The first Ace Ventura was stupid, yet hilarious. The sequel was also stupid, but was lacking in the hilarity department. Save for the Rhino-birth scene, I’m not sure there’s a single laugh to be found in this horribly thrown together follow-up.
How do you make a comedy about teens trying to get laid after all of the characters have already gotten laid? In all fairness, American Pie II was a tolerable film, so it can be done. But don’t ask the people behind Porky’s II how to do it, because they clearly don’t know.
I don’t use the word atrocity often, mainly because I don’t go to a lot of war-crime tribunals. But to fans of the original Blues Brothers, this film was like the Mai Lai Massacre. And as with Mai Lai, most of those responsible were never held accountable for their actions.
Weekend at Bernie’s managed to stretch an already thin premise to the breaking point, but it resulted in a surprisingly tolerable film. The sequel had no such luck, and quickly devolved into a first-class shit show. Given the nature of the film, I’m willing to suspend disbelieve to a point. But once the reanimated corpse was magically dancing around on its own, I called shenanigans. Unfortunately, I was watching the film by myself because everyone else was at the prom, so no one heard me.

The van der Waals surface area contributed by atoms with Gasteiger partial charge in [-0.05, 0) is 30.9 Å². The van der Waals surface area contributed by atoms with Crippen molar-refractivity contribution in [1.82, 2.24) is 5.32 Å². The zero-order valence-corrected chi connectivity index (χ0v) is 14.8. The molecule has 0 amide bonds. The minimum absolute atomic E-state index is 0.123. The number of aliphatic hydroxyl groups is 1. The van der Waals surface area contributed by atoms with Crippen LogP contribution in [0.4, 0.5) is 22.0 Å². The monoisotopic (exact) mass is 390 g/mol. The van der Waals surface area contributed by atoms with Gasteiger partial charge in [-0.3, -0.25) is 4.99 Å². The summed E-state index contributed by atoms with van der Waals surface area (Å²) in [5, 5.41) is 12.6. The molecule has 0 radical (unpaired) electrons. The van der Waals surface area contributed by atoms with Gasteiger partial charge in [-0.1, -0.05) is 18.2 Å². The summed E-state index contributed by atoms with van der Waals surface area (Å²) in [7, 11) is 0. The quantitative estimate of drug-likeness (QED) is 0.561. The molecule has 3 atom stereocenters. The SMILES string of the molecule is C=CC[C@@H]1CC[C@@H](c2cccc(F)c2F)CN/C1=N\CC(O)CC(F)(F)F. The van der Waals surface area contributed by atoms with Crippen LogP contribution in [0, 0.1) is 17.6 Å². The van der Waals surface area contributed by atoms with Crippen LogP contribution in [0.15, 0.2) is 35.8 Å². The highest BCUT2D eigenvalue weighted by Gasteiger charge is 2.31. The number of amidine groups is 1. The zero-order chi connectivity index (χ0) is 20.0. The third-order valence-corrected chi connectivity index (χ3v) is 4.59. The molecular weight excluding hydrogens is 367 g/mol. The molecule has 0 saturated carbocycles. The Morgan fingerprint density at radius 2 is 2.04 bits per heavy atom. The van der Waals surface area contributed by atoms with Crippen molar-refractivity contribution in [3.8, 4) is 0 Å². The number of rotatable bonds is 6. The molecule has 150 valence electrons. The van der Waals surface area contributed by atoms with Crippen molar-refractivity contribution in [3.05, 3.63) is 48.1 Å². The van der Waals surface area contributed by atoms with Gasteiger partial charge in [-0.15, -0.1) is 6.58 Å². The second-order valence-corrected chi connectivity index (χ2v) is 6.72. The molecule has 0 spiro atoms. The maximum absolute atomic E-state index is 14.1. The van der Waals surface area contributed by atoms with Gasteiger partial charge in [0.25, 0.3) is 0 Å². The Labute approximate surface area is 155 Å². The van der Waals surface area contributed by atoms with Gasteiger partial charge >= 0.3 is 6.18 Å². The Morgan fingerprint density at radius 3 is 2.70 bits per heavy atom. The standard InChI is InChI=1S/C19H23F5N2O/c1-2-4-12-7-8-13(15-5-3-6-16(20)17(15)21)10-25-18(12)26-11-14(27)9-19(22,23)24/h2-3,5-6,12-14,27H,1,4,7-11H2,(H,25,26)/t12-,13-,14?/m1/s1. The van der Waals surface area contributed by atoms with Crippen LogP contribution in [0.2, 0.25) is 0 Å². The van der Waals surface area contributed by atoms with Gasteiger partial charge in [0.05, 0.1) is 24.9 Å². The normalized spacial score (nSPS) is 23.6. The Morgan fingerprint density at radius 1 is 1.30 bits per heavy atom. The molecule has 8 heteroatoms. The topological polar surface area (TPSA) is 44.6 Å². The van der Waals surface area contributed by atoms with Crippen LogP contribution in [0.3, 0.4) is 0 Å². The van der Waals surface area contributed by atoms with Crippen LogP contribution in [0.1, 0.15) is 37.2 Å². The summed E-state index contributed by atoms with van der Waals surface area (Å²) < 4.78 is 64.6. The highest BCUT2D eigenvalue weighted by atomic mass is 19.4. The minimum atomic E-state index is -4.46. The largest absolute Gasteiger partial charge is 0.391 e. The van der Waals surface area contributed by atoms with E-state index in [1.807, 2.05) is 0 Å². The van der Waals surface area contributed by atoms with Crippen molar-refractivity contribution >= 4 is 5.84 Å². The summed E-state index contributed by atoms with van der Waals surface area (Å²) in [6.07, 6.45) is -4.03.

Considering the great work Jason Bateman has done over the past ten years, it’s easy to forget he was in Teen Wolf Too. But I didn’t forget. And I never friggen will. On a side note, if a sequel has the word “too” in it, there’s a 99% chance it’s going to suck. Which brings us “too” our next film.